The 2012 sister city expedition to China is over. By any measure, in my view, the trip was a success. Nearly 30 of your fellow Mortonites, plus a few of their friends from other communities, departed on October 3 for a 10-day trip which was 80% sight-seeing and 20% sister city and economic development business for most of us. We each paid $2270, a relative bargain considering the top-level accommodations and the outstanding food.
Our first stop, Beijing, included the usual sightseeing: the Great Wall, the Ming Tombs, and the Forbidden City. From there, we traveled to Tiantai, which is south of Shanghai and off the beaten tourist path. It is home to Yinlun Machinery, a major manufacturer of heat exchangers and a principal supplier to Cat, Cummins, Ford, and other global companies. Yinlun opened its U.S. headquarters in Morton last year and became the catalyst for Morton's first sister city relationship.
In addition to its manufacturing role, Tiantai is a Buddhist center and a place of scenic beauty owing to its mountainous location. Local officials and Yinlun management rolled out the red carpet, including the hosting of what came close to being a state dinner of the type you see on TV during diplomatic visits. Stops included Yinlun, the Buddhist temple, a high school, and one of the scenic areas.
The school visit was a special hit with the Chinese, especially attributable to a film produced by Jared and Noah Benckendorf depicting their student life in Morton, and the presence of fellow student Myah Grimm. I'd say these Morton students captivated their Chinese peers and the teachers.
We ended our trip in Shanghai where we continued sightseeing, and the mayor concluded a number of business contacts in conjunction with our Morton Economic Development Council CEO and Business Development Director who were on the trip. These contacts resulted in further interest in Morton, with trips by Chinese company officials hosted in Morton at the end of October and beginning of November.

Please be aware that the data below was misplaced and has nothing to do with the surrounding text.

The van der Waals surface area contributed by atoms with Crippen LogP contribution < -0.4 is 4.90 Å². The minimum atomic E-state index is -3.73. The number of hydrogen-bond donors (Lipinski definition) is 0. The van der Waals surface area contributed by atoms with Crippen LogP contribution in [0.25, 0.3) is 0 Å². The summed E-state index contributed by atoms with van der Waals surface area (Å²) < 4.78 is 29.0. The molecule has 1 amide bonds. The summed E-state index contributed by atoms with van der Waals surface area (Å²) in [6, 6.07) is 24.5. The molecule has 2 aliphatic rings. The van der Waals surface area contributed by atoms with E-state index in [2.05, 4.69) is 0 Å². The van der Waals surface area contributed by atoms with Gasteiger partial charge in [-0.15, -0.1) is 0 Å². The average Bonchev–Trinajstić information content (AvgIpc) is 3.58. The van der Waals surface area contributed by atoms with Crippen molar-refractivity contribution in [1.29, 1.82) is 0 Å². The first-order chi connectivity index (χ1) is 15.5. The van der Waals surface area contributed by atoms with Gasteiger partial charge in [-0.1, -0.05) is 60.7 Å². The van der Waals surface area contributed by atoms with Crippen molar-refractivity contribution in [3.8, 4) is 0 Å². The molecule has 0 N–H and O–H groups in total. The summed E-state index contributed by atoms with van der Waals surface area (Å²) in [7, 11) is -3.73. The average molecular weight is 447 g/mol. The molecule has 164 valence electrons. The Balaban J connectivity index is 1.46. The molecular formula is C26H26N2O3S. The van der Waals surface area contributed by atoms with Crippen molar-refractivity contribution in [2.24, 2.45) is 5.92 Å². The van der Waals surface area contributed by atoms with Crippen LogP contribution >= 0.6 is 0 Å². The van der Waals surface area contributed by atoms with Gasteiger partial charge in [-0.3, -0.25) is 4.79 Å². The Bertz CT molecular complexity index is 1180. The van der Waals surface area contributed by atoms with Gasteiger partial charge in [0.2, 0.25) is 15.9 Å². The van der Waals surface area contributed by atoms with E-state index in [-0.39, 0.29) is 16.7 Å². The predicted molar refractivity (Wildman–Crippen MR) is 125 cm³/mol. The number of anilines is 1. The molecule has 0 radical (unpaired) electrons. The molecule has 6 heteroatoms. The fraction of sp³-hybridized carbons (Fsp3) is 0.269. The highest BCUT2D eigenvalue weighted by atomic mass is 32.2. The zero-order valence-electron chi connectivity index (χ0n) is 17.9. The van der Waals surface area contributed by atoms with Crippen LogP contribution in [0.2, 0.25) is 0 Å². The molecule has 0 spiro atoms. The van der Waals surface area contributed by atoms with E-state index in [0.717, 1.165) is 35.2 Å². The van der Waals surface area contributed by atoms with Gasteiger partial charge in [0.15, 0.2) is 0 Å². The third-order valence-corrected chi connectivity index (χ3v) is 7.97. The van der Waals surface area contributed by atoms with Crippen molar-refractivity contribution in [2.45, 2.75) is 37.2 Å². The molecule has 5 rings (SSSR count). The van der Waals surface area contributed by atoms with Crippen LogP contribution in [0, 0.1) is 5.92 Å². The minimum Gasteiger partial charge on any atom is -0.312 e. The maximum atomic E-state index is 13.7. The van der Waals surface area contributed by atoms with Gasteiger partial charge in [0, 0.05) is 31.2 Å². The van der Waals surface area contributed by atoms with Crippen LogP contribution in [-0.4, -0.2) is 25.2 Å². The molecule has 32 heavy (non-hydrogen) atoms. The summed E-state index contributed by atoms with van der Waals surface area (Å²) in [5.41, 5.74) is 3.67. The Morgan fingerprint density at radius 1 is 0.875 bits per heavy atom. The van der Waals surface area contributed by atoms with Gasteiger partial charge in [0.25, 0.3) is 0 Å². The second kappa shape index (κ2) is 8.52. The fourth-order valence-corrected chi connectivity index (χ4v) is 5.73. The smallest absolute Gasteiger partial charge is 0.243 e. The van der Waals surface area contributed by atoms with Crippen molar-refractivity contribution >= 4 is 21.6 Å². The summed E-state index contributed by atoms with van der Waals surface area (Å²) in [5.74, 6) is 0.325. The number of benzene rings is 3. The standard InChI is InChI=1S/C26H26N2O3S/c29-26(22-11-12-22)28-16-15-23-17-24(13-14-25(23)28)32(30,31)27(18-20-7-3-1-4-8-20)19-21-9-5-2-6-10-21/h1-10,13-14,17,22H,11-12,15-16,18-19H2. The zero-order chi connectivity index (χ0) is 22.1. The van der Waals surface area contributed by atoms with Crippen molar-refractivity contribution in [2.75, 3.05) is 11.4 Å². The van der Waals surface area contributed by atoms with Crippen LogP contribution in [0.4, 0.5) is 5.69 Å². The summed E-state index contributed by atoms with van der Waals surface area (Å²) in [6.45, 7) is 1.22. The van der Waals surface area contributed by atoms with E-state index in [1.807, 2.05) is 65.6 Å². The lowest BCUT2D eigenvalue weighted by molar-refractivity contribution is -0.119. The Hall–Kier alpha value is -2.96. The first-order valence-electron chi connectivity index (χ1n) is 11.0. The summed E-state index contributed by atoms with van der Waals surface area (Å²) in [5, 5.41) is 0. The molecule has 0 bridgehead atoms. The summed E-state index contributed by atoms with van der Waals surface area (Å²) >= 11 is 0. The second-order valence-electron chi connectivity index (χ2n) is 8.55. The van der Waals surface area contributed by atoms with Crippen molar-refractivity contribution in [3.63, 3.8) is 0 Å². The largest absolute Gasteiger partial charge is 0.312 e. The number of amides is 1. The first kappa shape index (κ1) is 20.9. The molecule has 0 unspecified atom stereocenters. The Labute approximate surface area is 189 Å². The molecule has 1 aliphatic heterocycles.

China has emerged as the world's largest market and the world's second largest economy -- where the absolutely modern and contemporary coexist with the ancient and sometimes primitive. Over the past 20 or so years, the government has moved to create a free-market economy, although in practice it's probably best described as a mix of market and state capitalism. Much of Chinese technological, manufacturing, and business competency is already world class, and rapidly increasing.
The political system remains single party rule, a command system that is split between reformers and what might be called hard-liners.
Nevertheless, there is clearly liberalization from the standards of yesteryear, and within limits, Chinese pretty much do, think, and say what they please. There appears to be a tolerance for religious belief, so long as it does not interfere with government policy, and substantial encouragement for individual initiative. The Chinese share many values with Americans – family, hard work, education, and achievement among other things.
A growing middle class is increasingly prosperous, and Chinese repeatedly stopped us on the street or engaged us in restaurants and at tourist sites, and wanted to join us for photographs and practice their English.
Make no mistake: there are unique issues and problems in a country only slightly larger than the United States, but with about the same amount of arable land, 1.3 billion people, and a sharp disparity between the newly rich and the predominantly poor. There are points of conflict with the U.S. in economic policy, international relations, personal freedoms, and military power. These will not likely be resolved, however, by seeking to isolate China. On the contrary, engagement and mutual interest will be the keys to our respective futures. And to the extent that Morton and Chinese companies find mutual interest, we'll not only benefit our respective communities, we'll contribute to resolution of the larger issues.